Selection and commentary by PDC members and authoritative experts in the field
Friday, January 4th 2013
I notice that the National Defense Authorization Act not only reauthorizes the Public Diplomacy Advisory Commission (see Brian Carlson's post below.) It also reduces long-standing restrictions on the dissemination of public diplomacy materials, aimed at foreign audiences, within the United States.
Thursday, January 3rd 2013
On January 2, in the midst of the “fiscal cliff” controversy and the hard fought tax compromise, the President did one very important thing. He signed H.R. 4310, the National Defense Authorization Act for 2013, into law.
President Obama did this his own threat to veto it over prohibitions on closing the Guantanamo Bay prison camp and despite his numerous reservations about the Act’s prescriptive language.
I wish we could believe the President signed the NDAA because he believes so strongly in public diplomacy, but that is probably not the case. He did not mention public diplomacy in his signing statement. Nor did he object to section 1280 of the Act.
Friday, December 21st 2012
If you have not yet read the actual text of the Accountability Review Board report on the events that took place September 11 in Benghazi, you should do so.
Especially you should read it if you are a Foreign Service officer, because you will be able to picture very vividly every move made by the ARSO’s and to understand what the situation looked like from inside Villa C. If you are a soldier or a Marine, or anyone trained in quick reaction force tactics, you will want to read this account.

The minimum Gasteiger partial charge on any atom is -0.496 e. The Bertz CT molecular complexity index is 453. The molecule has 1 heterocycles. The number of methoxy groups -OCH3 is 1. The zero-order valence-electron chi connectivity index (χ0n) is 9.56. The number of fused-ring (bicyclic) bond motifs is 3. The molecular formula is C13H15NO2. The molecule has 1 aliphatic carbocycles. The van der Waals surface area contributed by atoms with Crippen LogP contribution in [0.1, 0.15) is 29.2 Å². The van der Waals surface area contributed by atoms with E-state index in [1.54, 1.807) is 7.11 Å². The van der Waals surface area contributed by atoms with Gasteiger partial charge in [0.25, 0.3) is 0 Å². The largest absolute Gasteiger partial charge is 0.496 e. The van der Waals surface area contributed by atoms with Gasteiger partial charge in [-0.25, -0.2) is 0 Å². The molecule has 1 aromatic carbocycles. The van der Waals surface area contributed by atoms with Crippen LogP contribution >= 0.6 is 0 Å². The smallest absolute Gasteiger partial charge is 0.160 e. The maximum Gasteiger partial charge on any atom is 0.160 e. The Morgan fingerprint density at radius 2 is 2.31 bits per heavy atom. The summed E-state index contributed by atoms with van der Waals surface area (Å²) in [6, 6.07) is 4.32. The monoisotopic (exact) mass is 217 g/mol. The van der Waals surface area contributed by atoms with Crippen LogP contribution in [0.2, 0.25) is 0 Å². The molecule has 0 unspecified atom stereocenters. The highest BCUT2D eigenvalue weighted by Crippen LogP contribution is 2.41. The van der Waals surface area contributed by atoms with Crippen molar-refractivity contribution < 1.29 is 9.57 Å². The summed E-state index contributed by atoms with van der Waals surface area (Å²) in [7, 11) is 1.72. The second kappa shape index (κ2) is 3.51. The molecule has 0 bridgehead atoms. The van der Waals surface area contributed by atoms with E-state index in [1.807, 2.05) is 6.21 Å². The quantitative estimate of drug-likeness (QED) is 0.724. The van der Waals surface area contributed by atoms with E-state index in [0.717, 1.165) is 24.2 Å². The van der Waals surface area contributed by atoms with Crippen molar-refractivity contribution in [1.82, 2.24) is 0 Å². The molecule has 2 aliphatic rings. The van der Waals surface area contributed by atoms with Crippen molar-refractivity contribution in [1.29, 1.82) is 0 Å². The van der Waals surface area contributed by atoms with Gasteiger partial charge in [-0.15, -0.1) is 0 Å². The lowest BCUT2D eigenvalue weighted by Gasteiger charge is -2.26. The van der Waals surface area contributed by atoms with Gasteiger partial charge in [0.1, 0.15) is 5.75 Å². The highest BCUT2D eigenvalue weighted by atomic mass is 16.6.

And, even if, or especially if, you are just a citizen, you should read this report.
Tuesday, December 18th 2012
A couple of public diplomacy colleagues have asked me what we should think of the Pentagon memo issued earlier this month, the one that seems to say Strategic Communication is out. Over. Finished.
“What did you say?”
Does this mean the end of MIST teams at embassies? No more military websites targeting foreign audiences? Is it the end of a fat foreign media analysis landing on your desk every morning? No more social and cultural adaptation training for troops deploying?
Wednesday, November 28th 2012
I do not know whether Steven Spielberg has the concept of public diplomacy in mind or anticipates the impact of his films on foreign audiences as he creates and directs them. Whether intentional or not, with his new movie “Lincoln” that is rightfully garnering so much attention, he has made a film that is a stunning complement to official U. S. public diplomacy efforts. It is the stuff that creative Cultural Affairs Officers at US embassies around the world can use to put on thoughtful programs that explore the nature of democracy and the kind of leader it takes to navigate crises and to get things done.